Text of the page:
Belgium has arrested a notorious Somali pirate chief after luring him to Brussels on promises of shooting a documentary movie about his life on the high seas, prosecutors have said.
Federal prosecutor Johan Delmulle said Mohamed Abdi Hassan, better known as "Afweyne" or "Big Mouth", was being held in the Belgian city of Bruges after being detained at Brussels airport Saturday when he stepped off a flight from Nairobi.
Afweyne and his powerful accomplice, Mohamed Aden "Tiiceey", the former governor of Somalia's self-proclaimed Himan and Heeb statelet, were facing charges of kidnapping, piracy and organised crime, the prosecutor yesterday said in a statement he read to the press in French and Dutch.
The charges followed the 2009 capture of a Belgian ship, the Pompei, seized and held by pirates off the Somali coast for more than 70 days.
Afweyne announced in Mogadishu in January that he was quitting piracy after a highly profitable eight-year career. He said he was working to persuade other pirates to do the same.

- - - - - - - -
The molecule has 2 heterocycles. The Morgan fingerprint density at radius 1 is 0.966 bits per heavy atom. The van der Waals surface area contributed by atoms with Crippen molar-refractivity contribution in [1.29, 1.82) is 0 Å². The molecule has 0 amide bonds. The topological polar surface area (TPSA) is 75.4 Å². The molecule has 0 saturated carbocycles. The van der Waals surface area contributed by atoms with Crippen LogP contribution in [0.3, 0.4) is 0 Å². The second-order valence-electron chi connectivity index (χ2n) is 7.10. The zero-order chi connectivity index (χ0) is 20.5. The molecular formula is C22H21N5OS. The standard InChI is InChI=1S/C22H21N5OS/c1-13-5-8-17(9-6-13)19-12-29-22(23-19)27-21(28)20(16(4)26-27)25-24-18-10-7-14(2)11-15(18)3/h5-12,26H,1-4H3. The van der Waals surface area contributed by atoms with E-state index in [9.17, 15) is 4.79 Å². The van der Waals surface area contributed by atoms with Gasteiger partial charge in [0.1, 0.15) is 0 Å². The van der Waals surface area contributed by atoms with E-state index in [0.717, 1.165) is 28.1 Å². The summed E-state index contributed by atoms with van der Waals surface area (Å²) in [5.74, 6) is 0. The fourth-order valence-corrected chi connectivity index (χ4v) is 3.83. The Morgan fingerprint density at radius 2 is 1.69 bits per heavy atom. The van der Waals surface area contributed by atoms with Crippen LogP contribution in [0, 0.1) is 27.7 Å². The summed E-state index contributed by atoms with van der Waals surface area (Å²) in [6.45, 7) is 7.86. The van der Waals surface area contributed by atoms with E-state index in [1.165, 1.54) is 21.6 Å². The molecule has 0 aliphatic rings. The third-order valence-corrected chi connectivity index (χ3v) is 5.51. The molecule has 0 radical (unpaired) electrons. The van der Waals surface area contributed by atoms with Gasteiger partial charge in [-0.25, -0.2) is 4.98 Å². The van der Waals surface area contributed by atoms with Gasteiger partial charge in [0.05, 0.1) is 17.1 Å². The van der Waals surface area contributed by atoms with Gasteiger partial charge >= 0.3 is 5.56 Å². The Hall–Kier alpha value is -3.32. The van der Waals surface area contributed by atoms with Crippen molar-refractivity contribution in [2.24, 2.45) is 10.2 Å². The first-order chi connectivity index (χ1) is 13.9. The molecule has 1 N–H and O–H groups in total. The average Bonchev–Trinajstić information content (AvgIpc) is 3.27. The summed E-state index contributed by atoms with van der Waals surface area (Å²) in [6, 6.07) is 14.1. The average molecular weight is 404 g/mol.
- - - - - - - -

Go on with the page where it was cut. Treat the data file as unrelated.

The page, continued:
A UN report has described him as one of the lynch-pins in the piracy business which made a fortune attacking dozens of merchant vessels between 2008 and 2013.
The Pompei was captured by dozens of pirates 700 miles off Somalia in the Indian Ocean. The nine crew-members, including two Belgian officers and the Dutch captain, were held in gruelling conditions until a ransom was dropped by parachute.
An enquiry led to the arrest and conviction of two of the pirates, one sentenced to 10 years in jail in 2011, the other to nine years in 2012.
But the Belgian prosecutor's office had not let up its determination to bring to book the people "behind this act of piracy, who ordered, financed and organised logistical backup," Delmulle said.
In the case of the Pompei, Belgian police suspected Afweyne of organising and financing the attack after questioning one of the officers and hearing evidence from some of the pirates.
As he was a resident of Somalia and rarely travelled, police "elaborated an infiltration operation aimed at arresting Afweyne outside of Somalia," the prosecutor said.
"The plan was to approach Afweyne through the intermediary of his accomplice named Tiiceey," his statement added.
"Via Tiiceey, Afweyne was asked to collaborate as an advisor and expert on a film project on maritime piracy. The film was supposed to reflect his life as a pirate."
But when Afweyne and Tiiceey landed on Saturday morning to sign the movie contract, "they were awaited and taken into custody," the prosecutor said.